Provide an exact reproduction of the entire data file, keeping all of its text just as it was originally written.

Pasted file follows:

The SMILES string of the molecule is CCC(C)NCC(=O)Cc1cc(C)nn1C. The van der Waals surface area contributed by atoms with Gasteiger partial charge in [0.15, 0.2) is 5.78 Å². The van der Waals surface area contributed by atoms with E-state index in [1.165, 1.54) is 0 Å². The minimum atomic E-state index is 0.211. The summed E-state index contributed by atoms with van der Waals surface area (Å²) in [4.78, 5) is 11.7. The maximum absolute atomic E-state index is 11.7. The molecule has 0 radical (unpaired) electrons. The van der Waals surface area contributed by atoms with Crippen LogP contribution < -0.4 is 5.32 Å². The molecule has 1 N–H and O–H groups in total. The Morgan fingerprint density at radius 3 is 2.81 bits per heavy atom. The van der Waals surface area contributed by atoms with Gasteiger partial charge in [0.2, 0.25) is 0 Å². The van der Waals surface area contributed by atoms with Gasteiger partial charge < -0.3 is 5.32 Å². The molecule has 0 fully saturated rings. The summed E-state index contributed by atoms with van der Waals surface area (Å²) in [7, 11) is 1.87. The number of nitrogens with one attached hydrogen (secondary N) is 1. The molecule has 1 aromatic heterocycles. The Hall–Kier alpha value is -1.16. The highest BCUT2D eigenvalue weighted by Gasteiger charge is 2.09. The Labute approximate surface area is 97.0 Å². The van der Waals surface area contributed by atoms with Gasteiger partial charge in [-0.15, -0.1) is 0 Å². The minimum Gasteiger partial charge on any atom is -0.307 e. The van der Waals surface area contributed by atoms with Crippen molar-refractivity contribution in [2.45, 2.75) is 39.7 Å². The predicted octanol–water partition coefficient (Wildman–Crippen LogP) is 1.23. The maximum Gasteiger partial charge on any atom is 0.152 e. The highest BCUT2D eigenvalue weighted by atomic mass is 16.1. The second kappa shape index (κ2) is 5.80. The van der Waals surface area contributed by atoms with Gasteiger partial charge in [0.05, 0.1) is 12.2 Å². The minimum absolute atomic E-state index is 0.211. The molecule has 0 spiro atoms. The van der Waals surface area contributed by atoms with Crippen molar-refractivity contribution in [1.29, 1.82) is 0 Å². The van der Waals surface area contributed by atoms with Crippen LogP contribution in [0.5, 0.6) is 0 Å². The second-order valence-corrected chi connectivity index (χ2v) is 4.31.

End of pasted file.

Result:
The SMILES string of the molecule is CCC(C)NCC(=O)Cc1cc(C)nn1C. The van der Waals surface area contributed by atoms with Gasteiger partial charge in [0.15, 0.2) is 5.78 Å². The van der Waals surface area contributed by atoms with E-state index in [1.165, 1.54) is 0 Å². The minimum atomic E-state index is 0.211. The summed E-state index contributed by atoms with van der Waals surface area (Å²) in [4.78, 5) is 11.7. The maximum absolute atomic E-state index is 11.7. The molecule has 0 radical (unpaired) electrons. The van der Waals surface area contributed by atoms with Crippen LogP contribution < -0.4 is 5.32 Å². The molecule has 1 N–H and O–H groups in total. The Morgan fingerprint density at radius 3 is 2.81 bits per heavy atom. The van der Waals surface area contributed by atoms with Gasteiger partial charge in [0.2, 0.25) is 0 Å². The van der Waals surface area contributed by atoms with Gasteiger partial charge < -0.3 is 5.32 Å². The molecule has 0 fully saturated rings. The summed E-state index contributed by atoms with van der Waals surface area (Å²) in [7, 11) is 1.87. The number of nitrogens with one attached hydrogen (secondary N) is 1. The molecule has 1 aromatic heterocycles. The Hall–Kier alpha value is -1.16. The highest BCUT2D eigenvalue weighted by Gasteiger charge is 2.09. The Labute approximate surface area is 97.0 Å². The van der Waals surface area contributed by atoms with Gasteiger partial charge in [-0.15, -0.1) is 0 Å². The minimum Gasteiger partial charge on any atom is -0.307 e. The van der Waals surface area contributed by atoms with Crippen molar-refractivity contribution in [2.45, 2.75) is 39.7 Å². The predicted octanol–water partition coefficient (Wildman–Crippen LogP) is 1.23. The maximum Gasteiger partial charge on any atom is 0.152 e. The highest BCUT2D eigenvalue weighted by atomic mass is 16.1. The second kappa shape index (κ2) is 5.80. The van der Waals surface area contributed by atoms with Gasteiger partial charge in [0.05, 0.1) is 12.2 Å². The minimum absolute atomic E-state index is 0.211. The molecule has 0 spiro atoms. The van der Waals surface area contributed by atoms with Crippen molar-refractivity contribution in [1.29, 1.82) is 0 Å². The van der Waals surface area contributed by atoms with Crippen LogP contribution in [0.5, 0.6) is 0 Å². The second-order valence-corrected chi connectivity index (χ2v) is 4.31.